Cheese Recall Now Covers 26 States

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Quaso fresco is a soft, fresh cheese commonly used in Mexican dishes. Sergio-Olivier / Flickr

Last month, we reported on an FDA warning and recall on soft, Hispanic-style cheeses from El Abuelito Cheese. The recall has since been expanded, covering more products and more states.

Why?

These El Abuelito products have been linked to a multi-state outbreak of Listeria, the germ associated with food poisoning. The outbreak has sickened 11 people across four states. Ten were hospitalized, and one died.

Listeria infection is especially dangerous for people who are pregnant, over age 65, or have a weakened immune system, as they have a higher chance of developing an infection.

Listeria can survive in your refrigerator. It also spreads easily, so the FDA recommends a thorough cleaning of your refrigerator and anywhere else the cheese was moved to -- countertop, coffee table, and so on.

What products are involved?

As of 2/27, all El Abuelito Queso Fresco with expiration dates through 3/28/21, Quesillo with sell-by dates through 4/16/21, and Requeson with dates through 3/14/21 have been recalled. Queso fresco is a soft, fresh cheese often used in Mexican dishes, while Quesillo is similar to mozzarella or string cheese and Requeson is roughly equivalent to ricotta.

In the latest release, the FDA breaks down the recalled brands by type of cheese:

  • Queso Fresco: El Abuelito, Rio Grande, Rio Lindo
  • Quesillo: El Abuelito, El Viejito, El Paisano, El Sabrosito, La Cima, Quesos Finos, San Carlos, Ideal Brands
  • Requesón: El Abuelito, El Viejito

El Abuelito also sells these products in wholesale and bulk channels, so your local store may have to repackage them. If you bought any of these cheeses lately, you should contact your retailer to see if they use El Abuelito in any of their house brands, prepared dishes, or other products.

You can find the FDA’s list of retailers believed to be affected here and here. These may not be complete, so you should still check with your local store if you are concerned. The FDA has confirmed that affected products were distributed in Alabama, Connecticut, Florida, Georgia, Iowa, Illinois, Indiana, Kansas, Kentucky, Massachusetts, Maryland, Michigan, Minnesota, Missouri, Mississippi, North Carolina, New Jersey, New York, Nebraska, Ohio, Pennsylvania, Rhode Island, South Carolina, Tennessee, Virginia and Wisconsin.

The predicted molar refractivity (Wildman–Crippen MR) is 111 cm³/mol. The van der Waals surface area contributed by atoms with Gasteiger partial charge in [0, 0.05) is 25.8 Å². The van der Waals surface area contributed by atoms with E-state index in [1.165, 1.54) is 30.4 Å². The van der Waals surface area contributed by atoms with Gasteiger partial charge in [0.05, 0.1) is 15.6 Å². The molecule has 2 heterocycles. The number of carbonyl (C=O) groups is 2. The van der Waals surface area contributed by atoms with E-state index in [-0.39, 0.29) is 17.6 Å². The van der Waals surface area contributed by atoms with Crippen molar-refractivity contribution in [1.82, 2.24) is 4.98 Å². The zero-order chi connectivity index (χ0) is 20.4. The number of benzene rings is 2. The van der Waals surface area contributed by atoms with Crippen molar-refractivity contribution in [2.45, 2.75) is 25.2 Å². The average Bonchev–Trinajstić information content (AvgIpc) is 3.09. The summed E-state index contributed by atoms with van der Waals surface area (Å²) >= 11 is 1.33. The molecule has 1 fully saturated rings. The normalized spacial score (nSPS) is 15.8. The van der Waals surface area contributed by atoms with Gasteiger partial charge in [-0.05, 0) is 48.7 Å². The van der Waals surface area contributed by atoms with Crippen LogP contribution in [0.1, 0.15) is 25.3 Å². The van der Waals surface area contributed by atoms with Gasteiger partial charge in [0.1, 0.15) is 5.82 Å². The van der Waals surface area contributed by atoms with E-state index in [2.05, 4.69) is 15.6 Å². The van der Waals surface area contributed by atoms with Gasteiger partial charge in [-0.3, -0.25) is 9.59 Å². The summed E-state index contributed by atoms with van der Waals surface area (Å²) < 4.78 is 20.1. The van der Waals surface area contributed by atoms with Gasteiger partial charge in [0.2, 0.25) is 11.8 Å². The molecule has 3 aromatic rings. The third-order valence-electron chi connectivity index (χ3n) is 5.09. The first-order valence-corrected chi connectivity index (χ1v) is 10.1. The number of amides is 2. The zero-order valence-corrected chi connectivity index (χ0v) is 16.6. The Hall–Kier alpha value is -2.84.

Other El Abuelito products, including El Abuelito Meat, Inc., panela cheese, cotija cheese, mole, crema centroamericana, and crema mexicana do NOT use the same facilities and are not affected by this recall.

What should you do?

Any use of affected products should be immediately stopped, and a thorough cleaning should be performed on any containers or surfaces that may have come in contact with the product. If you have any cheeses of these types and aren’t sure if they are from El Abuelito brand, the FDA recommends throwing them away and cleaning as if they are affected.

The FDA also shared these CDC guidelines for properly cleaning your refrigerator or any other items or surfaces that may have become contaminated: Check the CDC website for more detailed instructions.

  1. Throw out recalled food
  2. Empty your refrigerator
  3. Wash removable parts
  4. Clean and sanitize inside the refrigerator with soap and water
    (optional) Mix 1 tablespoon of liquid bleach in 1 gallon of water for a second pass at sanitizing your refrigerator.
  5. Return shelves, drawers, and food
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